Time travel through the medium of newspapers

The first issue of the Citizen
The first issue of the Citizen

TIME travel. Now there’s a conundrum.

And not least the old chestnut of how could you exist if you travelled back in time and did away with your grandfather before he had a chance to procreate. Personally, I think this approach is quite wrong. All you need to do is reconstitute the exact states of matter that existed at a particular time and you would have the past in the present without altering the future.

And before the men in white coats arrive, how, I hear you ask, would you know what these states of matter were, and their ongoing sequence? Umm, well I’m still working on this, but, in a gross over simplification, perhaps equating the Big Bang to a break of billiard balls comes to mind.

By fundamental laws their path and position can be predicted at any point and so someday perhaps the same will be possible for particles of matter, on a Universal scale. Anyway, I’m just off for a lie down, before beginning this week’s piece on a less fanciful means of time travel – reading through the archives of the local newspapers, specifically the Bletchley Gazette.

During December 1930, Mr Harold Price came to Bletchley to look at a small amount of printing equipment that, having belonged to the deceased Mr Tuckey, was being offered at an ‘absurdly cheap’ price in a building (not for sale) that many years later would become the Dudeney and Johnston store.

At the time Mr and Mrs Price owned a small print business in the Oxfordshire village of Steeple Aston and while Mr Price purchased and arranged the storage of the equipment, his wife continued the established business. The couple decided to settle in Bletchley and having purchased 87, Bletchley Road in a field at the bottom of the back garden Mr Price built a timber and asbestos printing shed. Born in Oxfordshire of a ‘numerous family’ he had joined the Army at the age of 16½ but was invalided out due to the effects of a gas attack.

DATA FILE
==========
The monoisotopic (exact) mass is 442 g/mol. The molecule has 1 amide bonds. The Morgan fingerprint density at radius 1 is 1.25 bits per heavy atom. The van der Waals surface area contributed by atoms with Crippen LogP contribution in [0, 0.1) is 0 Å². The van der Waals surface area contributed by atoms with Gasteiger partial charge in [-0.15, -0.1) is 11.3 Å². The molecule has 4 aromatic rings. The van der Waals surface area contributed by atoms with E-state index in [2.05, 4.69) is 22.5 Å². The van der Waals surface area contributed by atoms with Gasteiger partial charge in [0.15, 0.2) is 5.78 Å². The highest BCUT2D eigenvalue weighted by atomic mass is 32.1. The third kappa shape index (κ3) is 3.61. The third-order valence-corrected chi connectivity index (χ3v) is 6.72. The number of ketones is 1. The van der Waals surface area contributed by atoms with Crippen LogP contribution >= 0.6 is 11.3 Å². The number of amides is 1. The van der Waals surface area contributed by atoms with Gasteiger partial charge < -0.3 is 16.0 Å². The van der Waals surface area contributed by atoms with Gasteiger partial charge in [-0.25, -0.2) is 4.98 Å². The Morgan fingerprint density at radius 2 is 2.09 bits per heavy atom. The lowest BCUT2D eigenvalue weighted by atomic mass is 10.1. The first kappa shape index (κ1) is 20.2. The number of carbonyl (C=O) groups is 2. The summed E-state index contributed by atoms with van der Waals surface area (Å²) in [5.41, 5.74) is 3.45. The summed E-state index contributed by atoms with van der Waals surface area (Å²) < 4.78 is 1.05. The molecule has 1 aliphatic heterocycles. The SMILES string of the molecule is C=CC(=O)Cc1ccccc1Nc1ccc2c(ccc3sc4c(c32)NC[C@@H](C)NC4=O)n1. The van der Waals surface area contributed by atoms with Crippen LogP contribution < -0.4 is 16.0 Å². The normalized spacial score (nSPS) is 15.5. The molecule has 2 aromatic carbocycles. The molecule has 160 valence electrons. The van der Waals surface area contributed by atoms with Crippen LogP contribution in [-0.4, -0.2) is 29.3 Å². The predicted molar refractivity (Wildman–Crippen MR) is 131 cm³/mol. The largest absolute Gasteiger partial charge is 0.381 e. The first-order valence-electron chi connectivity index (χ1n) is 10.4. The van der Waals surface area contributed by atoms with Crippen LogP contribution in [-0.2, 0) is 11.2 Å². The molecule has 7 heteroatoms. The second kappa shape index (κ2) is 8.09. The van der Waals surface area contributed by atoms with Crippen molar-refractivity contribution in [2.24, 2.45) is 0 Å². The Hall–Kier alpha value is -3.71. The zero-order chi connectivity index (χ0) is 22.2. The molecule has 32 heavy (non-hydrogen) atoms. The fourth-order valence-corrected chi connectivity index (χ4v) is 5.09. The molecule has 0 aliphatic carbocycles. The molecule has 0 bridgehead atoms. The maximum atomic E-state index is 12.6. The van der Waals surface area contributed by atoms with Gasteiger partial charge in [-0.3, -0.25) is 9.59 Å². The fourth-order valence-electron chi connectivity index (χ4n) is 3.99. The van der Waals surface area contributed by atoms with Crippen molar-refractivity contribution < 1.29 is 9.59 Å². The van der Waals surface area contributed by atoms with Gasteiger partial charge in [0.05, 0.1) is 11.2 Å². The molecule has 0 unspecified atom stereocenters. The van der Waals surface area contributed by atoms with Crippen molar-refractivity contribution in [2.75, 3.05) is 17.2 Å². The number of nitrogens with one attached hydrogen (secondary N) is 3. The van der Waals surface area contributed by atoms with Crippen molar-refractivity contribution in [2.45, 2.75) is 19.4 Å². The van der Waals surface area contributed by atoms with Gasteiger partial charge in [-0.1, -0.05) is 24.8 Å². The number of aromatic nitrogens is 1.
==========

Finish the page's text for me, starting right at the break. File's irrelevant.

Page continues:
Lacking any specific skills he returned to civilian life and while being employed as an auxiliary postman learnt the print trade with a country printer. In Bletchley, as a junior stationery salesman Mr E. Staniford had often visited Mr Price for orders and he one day suggested that there seemed a need in the town for a local newspaper.

This met with an enthusiastic response and their first office was in a tackling shed in Mr Price’s back garden, with the actual printing undertaken by the Bedfordshire Times Publishing Co. Mr Price wrote the lead articles and the children’s column while Mr Staniford produced the rest.

However, soon the printing costs of the Bedfordshire Times proved too expensive and so they decided to acquire an ‘intertype’ printing machine and a flat bed machine. As these were too expensive to purchase new they travelled to the headquarters of Intertype and persuaded the managing director to sell them a new machine, with payment over four years.

They went to a firm in London which had advertised a flat bed machine for sale and this they purchased for £250, spread over two years. Thus in June 1934, the first Bletchley Gazette to be printed and published in Bletchley appeared and they now took on a full time operator, working in a derelict shed next to Mr Price’s home.

Despite a fire in May 1948 the paper flourished and with the relaxation of wartime constraints could expand and from January 1949 sell as many copies as it could.

Expansion of the town by the London overspill brought additional readers and in the late 1960s the offices moved from Queensway to Ward Road, Mount Farm. Then came the New City and in September 1974 the name was changed to the Milton Keynes Gazette. This was a time of new printing technology but the proprietors refused to embrace the methods and in 1981 came the challenge from the more forward thinking Citizen.

In 1985 the proprietors then closed the Ward Road premises, but under new ownership the paper was produced from the spring of 1986 in small offices in Aylesbury Street, until circumstances forced a final closure in 1993.